The lights of the hotel flash gently outside my window like a muted neon bruise, all purple and blue and pink. It’s 3:30 am. I’m wide awake. I’d say so much for the sleep of the just, but I think it’s the king-size mattress. Not that I don’t have things to keep me up at night in a luxury suite, but the bed’s just a tad too soft, and I’m picky.
I’m the first person to stay in this room. It’s the first night the hotel is open to the public, in November. No one has slept under this cream-colored comforter. No one has showered in this absurdly well-lit bathroom. The rooms haven’t been trashed by a tween having her first hotel sleepover party. Nothing much sordid has happened here yet, and the hallways are eerily, uniformly quiet, right down to the artwork on the walls, which is available for purchase if you like it all that much. The only evidence of humans comes in the form of ravaged room service trays left outside doors, a few privacy hang tags, and a breakfast order for two.
Welcome, Liz Johnstone, to the Omni Hotel.
When I walked into my room hours earlier, that message was flashing on the giant flat-screen TV, offering me HD internet access so I could surf and connect with friends from the comfort of my room. And there was more. Would I like to view the rest of the message?
Not really, no. I’m electronically challenged, and I was more enamored with the view. Room 1434 overlooks the red glow of the WFAA building, the white lights of Reunion Tower, and the sparsely populated parking lot of the Dallas Morning News. It’s the same skyline I was glad to see on the last legs of family road trips and the same pretty view that made me feel more grown up at age 16 than I actually was, going to see indie movies at the Angelika with the first boy I wanted to hold my hand.
Three blocks from the Greyhound bus station, the colored lights of the Omni Dallas Hotel’s curving exterior shimmer up and down. Of course, this wasn’t part of the package when I was making weekly pilgrimages from Irving to downtown Dallas in high school. The glimmering marble lobby smells like the candles for sale in the gift shop, and over the speakers in the background Norah Jones wonders why you didn’t call. Driving here earlier, I found it difficult to imagine that someone’s business trip or a family’s vacation would just happen to coincide with the opening night of Dallas’ convention crown jewel. Because, really, who stays in a hotel the first night it’s open?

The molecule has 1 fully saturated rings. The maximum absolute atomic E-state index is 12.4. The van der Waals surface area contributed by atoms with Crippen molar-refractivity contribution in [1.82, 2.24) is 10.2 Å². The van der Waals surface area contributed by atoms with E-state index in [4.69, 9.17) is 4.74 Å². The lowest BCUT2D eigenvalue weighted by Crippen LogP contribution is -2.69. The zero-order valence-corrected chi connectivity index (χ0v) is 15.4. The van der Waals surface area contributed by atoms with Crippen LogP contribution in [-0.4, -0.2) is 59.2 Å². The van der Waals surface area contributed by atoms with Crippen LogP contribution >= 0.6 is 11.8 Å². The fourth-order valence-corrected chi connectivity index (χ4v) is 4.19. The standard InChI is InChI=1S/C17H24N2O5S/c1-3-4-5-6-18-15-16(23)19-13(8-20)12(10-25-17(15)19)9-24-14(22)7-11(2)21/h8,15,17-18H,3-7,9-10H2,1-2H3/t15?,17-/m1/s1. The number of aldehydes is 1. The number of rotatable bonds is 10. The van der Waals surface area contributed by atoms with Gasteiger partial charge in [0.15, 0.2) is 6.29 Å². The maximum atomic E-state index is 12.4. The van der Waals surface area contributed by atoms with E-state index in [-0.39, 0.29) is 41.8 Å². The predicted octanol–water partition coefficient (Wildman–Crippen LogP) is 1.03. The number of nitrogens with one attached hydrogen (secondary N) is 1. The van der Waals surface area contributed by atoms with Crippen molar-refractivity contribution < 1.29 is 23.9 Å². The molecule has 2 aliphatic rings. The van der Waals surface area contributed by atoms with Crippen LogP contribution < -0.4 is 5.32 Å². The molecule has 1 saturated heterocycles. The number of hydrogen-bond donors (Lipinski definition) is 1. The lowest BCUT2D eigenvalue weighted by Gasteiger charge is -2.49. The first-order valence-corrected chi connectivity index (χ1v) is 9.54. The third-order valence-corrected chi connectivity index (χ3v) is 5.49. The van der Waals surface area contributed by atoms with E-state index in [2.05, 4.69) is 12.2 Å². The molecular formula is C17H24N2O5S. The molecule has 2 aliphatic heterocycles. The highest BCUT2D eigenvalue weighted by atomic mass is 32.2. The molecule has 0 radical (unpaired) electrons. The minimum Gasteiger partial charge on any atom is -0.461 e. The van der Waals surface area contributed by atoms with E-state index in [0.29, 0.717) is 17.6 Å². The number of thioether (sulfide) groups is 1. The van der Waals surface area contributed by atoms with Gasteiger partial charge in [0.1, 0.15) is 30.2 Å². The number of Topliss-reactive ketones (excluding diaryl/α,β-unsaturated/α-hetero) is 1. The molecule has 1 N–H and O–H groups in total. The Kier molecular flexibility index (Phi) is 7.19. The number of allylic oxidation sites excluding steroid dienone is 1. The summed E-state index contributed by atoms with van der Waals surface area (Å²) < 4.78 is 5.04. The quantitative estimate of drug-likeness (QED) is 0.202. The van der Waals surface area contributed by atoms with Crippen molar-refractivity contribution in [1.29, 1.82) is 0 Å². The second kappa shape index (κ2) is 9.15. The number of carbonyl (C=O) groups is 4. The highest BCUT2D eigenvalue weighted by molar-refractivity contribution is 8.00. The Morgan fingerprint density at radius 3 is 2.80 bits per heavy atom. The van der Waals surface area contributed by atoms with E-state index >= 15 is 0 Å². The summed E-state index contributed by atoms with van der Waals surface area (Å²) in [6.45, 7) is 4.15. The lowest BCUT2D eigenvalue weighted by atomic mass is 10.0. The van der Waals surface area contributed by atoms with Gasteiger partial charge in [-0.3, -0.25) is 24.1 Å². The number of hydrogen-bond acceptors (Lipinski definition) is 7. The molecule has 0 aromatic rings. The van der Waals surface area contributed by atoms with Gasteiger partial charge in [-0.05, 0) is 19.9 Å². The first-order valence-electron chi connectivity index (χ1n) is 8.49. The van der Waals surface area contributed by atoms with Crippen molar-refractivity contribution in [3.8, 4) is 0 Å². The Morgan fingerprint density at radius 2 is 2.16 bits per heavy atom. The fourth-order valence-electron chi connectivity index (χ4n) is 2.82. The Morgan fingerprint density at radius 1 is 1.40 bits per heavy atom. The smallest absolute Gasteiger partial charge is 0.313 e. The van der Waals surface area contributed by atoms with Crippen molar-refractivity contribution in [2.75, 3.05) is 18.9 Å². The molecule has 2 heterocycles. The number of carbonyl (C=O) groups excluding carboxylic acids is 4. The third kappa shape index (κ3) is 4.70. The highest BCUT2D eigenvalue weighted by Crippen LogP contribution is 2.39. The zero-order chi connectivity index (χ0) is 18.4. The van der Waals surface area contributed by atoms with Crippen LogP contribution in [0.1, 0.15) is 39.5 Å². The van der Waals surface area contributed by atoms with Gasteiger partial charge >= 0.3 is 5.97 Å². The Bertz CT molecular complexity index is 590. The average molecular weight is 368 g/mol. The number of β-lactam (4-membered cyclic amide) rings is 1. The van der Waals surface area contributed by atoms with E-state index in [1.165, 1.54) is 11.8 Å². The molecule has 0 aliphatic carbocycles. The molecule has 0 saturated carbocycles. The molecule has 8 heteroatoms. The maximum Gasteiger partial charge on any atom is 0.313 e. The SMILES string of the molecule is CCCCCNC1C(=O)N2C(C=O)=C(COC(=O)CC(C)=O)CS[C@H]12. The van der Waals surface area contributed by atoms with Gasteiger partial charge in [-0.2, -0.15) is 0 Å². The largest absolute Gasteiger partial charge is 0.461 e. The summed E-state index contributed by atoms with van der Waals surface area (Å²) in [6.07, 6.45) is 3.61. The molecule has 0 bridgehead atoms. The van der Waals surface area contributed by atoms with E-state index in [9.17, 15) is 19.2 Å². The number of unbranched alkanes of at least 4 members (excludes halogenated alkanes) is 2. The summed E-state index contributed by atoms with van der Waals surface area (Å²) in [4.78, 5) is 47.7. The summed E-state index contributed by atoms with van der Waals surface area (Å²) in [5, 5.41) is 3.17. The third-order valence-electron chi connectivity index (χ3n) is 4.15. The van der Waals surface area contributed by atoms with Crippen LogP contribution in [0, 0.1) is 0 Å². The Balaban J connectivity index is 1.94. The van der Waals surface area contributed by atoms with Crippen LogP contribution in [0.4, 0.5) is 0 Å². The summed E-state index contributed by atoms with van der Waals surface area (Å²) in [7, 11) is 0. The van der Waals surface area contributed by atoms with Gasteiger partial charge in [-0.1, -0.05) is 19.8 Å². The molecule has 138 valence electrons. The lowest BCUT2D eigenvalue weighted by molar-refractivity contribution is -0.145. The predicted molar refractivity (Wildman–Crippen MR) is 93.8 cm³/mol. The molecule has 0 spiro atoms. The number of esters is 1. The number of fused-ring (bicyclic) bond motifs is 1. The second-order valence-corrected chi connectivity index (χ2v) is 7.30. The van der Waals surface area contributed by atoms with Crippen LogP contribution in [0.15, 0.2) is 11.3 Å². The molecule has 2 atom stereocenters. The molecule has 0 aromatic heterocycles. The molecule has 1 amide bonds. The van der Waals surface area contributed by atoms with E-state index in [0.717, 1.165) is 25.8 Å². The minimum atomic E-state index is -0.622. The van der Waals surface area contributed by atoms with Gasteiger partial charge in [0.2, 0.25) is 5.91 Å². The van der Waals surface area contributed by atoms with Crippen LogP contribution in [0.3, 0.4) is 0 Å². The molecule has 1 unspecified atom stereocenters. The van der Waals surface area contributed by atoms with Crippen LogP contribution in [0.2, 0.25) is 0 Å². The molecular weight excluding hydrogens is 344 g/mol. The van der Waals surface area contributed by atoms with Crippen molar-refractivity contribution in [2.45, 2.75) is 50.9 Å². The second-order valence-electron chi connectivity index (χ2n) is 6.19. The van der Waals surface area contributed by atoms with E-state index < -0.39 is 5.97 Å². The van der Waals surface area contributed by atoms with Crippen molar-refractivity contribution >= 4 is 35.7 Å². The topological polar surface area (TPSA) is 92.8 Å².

Couples, that’s who. Young, old, middle-aged. They canoodled in booths at the Owners Box sports bar with glasses of Moët. They shared bottles of wine and high-fived the waitstaff at Bob’s Steak and Chop House (a brand the hotel chain now co-owns). They strolled hand in hand around the floors that boast meeting rooms named after various Dallas neighborhoods and at least one carpet patterned after our maddening freeway system.
It’s a city experience both beefed up and abridged—medium-rare steak and sports and that skyline all rolled into one. You can buy a Dallas Museum of Art tote bag without ever having to visit the galleries. You can watch any college football game you want on a big screen in the same place as a rival (but not, unfortunately, the Pacquiao vs. Marquez fight). A former local nursing a Heineken at the Owners Box bar was fresh from a family funeral. I accidentally murdered the conversation when he asked which team I was rooting for and I told him I went to NYU, where the Violets’ mascot is a bobcat.